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Blockchain and Cryptocurrencies

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Blockchain and Cryptocurrencies

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An introductory presentation discussing the basics of technology behind blockchain, cryptocurrency mining, and an attempt to value a cryptocurrency. Further discussion on altcoins, and a preview on ICOs.

An introductory presentation discussing the basics of technology behind blockchain, cryptocurrency mining, and an attempt to value a cryptocurrency. Further discussion on altcoins, and a preview on ICOs.

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Blockchain and Cryptocurrencies

  1. 1. Blockchain & Cryptocurrencies NIMESH PATODI
  2. 2. • “We believe Bitcoin may be the most important technology of this decade.” -Andreessen Horowitz • “It's not a medium of exchange, it's a medium of trading, so I can't see any intrinsic value.” -Howard Marks • “Stay away from it. It's a mirage, basically.” -Warren Buffet • “I would not invest. I need to understand it better. I think there's a lot of merit behind it.” -Ray Dalio (2013) • “I think the algorithmic approach to controlling the money supply used by Bitcoin and other digital currencies being developed in Silicon Valley could go a long way to creating a sound store of value.” -Mathew Bishop, Editor, The Economist • “… a currency is a target of speculation as opposed to primarily a means of exchange, it does create some concerns for the user.” -Raghuram Rajan (2014)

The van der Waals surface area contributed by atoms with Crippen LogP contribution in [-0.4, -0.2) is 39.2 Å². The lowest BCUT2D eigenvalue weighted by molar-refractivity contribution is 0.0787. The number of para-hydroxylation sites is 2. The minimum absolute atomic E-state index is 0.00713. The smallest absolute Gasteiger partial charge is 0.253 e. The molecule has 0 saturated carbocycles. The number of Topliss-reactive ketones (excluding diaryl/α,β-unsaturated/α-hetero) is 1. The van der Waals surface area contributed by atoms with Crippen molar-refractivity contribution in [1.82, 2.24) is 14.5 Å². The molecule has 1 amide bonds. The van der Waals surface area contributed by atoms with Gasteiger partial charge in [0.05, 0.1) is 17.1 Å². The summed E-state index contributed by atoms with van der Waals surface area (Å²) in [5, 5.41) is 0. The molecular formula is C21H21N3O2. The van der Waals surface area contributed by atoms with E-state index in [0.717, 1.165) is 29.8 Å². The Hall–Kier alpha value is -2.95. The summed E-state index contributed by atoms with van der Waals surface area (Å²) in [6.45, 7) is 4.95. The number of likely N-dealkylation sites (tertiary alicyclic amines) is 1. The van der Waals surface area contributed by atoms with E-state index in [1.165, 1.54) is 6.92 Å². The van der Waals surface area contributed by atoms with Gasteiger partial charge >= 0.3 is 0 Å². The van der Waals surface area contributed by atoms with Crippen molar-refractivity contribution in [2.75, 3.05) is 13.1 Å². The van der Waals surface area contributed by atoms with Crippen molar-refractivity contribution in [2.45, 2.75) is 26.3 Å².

3. 3. What is a Distributed Ledger? • A distributed ledger (aka shared ledger) is a consensus of replicated, shared, and synchronized digital data geographically spread across multiple sites, countries, or institutions. • There is no central administrator or centralised data storage. • Blockchain is a type of distributed ledger.
  4. 4. WHAT IS A BLOCKCHAIN?
  5. 5. What is a Blockchain? • A Blockchain is a continuous list of records, called blocks, a linked list that is built with hash pointers instead of pointers. • Each block contains typically a hash pointer as a link to a previous block, a timestamp and transaction data. • A use case for a block chain is a tamper-evident log.
  6. 6. What is in a Blockchain? • Blockchain is just another type of database for recording transactions. • Data in a Blockchain is stored in fixed structures called “blocks”. • The important parts of a block are: • Its header • Includes metadata, unique block reference number, timestamp, and a link to the previous block. • Its content • Transaction details, i.e., addresses of the parties involved and the amounts.